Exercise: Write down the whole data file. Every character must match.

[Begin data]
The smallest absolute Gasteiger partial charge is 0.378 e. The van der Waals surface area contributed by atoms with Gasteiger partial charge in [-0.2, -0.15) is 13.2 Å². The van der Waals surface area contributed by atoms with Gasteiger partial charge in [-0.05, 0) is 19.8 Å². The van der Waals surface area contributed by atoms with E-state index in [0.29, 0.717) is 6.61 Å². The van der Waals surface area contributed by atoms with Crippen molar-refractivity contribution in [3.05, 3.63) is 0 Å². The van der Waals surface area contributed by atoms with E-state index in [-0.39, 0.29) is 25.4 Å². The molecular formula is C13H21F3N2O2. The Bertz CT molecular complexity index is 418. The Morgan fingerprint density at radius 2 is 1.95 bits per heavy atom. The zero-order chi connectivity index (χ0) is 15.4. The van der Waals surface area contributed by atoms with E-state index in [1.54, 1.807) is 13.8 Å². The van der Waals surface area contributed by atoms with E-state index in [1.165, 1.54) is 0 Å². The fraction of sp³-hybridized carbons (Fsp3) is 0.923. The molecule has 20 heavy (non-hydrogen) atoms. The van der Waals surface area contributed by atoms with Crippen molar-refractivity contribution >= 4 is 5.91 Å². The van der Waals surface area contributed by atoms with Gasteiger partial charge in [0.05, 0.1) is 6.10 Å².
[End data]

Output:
The smallest absolute Gasteiger partial charge is 0.378 e. The van der Waals surface area contributed by atoms with Gasteiger partial charge in [-0.2, -0.15) is 13.2 Å². The van der Waals surface area contributed by atoms with Gasteiger partial charge in [-0.05, 0) is 19.8 Å². The van der Waals surface area contributed by atoms with E-state index in [0.29, 0.717) is 6.61 Å². The van der Waals surface area contributed by atoms with Crippen molar-refractivity contribution in [3.05, 3.63) is 0 Å². The van der Waals surface area contributed by atoms with E-state index in [-0.39, 0.29) is 25.4 Å². The molecular formula is C13H21F3N2O2. The Bertz CT molecular complexity index is 418. The Morgan fingerprint density at radius 2 is 1.95 bits per heavy atom. The zero-order chi connectivity index (χ0) is 15.4. The van der Waals surface area contributed by atoms with E-state index in [1.54, 1.807) is 13.8 Å². The van der Waals surface area contributed by atoms with E-state index in [1.165, 1.54) is 0 Å². The fraction of sp³-hybridized carbons (Fsp3) is 0.923. The molecule has 20 heavy (non-hydrogen) atoms. The van der Waals surface area contributed by atoms with Crippen molar-refractivity contribution >= 4 is 5.91 Å². The van der Waals surface area contributed by atoms with Gasteiger partial charge in [0.05, 0.1) is 6.10 Å².